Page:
Debate in Annapolis is heating up over who will pay the tab for teacher pensions, which has historically been covered by the state.

Government, school and union leaders are solidly against shifting even part of the cost to localities, particularly in Prince George’s and Montgomery County, which are grappling with budget shortfalls that exceed $100 million.

We reported on the latest plan from the Senate in Thursday’s Metro section

According to several lawmakers and others familiar with the plan, it calls for the state to curb the fastest-growing cost of its education success: teacher pensions, whose annual cost has more than doubled to nearly $1 billion since 2006.

Greater education funding from the state to counties has led schools to increase teacher pay and been credited with creating better-prepared students. But it has also led to bigger obligations on the state’s underfunded retirement system.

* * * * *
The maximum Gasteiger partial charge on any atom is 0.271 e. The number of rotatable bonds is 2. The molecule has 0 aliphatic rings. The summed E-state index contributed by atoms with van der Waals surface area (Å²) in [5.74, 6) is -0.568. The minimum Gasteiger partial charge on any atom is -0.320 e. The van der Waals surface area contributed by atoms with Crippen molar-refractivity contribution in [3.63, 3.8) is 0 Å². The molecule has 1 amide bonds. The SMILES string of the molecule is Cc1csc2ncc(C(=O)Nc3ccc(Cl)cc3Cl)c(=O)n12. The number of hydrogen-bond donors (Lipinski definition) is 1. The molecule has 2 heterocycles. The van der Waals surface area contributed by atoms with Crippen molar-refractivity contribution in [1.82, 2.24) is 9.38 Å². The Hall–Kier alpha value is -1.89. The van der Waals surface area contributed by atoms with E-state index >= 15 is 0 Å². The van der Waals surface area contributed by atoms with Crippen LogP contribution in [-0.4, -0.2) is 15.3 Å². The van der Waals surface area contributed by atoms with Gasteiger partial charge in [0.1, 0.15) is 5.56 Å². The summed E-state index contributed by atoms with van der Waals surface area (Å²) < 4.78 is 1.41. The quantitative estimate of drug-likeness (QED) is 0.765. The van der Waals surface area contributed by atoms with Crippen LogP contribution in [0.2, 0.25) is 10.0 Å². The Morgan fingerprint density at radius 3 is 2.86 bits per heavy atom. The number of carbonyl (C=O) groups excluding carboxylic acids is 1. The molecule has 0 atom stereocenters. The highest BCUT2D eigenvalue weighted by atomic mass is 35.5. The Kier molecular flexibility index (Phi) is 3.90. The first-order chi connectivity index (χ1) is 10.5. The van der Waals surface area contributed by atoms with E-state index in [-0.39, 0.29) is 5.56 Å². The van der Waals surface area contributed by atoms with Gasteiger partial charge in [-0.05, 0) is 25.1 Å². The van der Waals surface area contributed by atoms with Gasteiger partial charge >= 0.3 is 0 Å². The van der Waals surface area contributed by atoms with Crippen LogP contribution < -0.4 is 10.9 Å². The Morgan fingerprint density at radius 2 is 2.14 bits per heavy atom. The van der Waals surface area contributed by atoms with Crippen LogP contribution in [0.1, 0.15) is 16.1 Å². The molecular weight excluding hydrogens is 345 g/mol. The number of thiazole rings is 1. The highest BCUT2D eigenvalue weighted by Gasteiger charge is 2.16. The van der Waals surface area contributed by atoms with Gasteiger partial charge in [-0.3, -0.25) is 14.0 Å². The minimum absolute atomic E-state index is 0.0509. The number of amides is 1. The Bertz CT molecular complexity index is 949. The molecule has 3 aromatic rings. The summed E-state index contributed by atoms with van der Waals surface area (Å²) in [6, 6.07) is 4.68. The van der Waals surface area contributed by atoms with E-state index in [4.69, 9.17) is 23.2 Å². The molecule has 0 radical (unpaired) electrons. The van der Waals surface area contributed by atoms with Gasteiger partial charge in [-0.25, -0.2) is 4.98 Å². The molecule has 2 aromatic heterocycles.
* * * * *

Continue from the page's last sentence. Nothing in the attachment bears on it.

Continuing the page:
The Senate’s plan would gradually shift a share of the ongoing costs for teachers’ retirements to counties while leaving the state on the hook for the existing imbalance in the system, which critics say was partly a result of poor management by the state.

It would not be as great a shift as that sought by O’Malley (D), who wanted to use the realignment to cut a quarter of the state’s own shortfall of nearly $1 billion, but counties say it will still be far more than what they can afford.

School boards also likely won’t be happy. The plan calls for sending the bill for teachers’ pensions to school boards, not to counties, whose executives have appeared in Annapolis almost daily in recent weeks to warn that any shift would force layoffs and cuts to county services.

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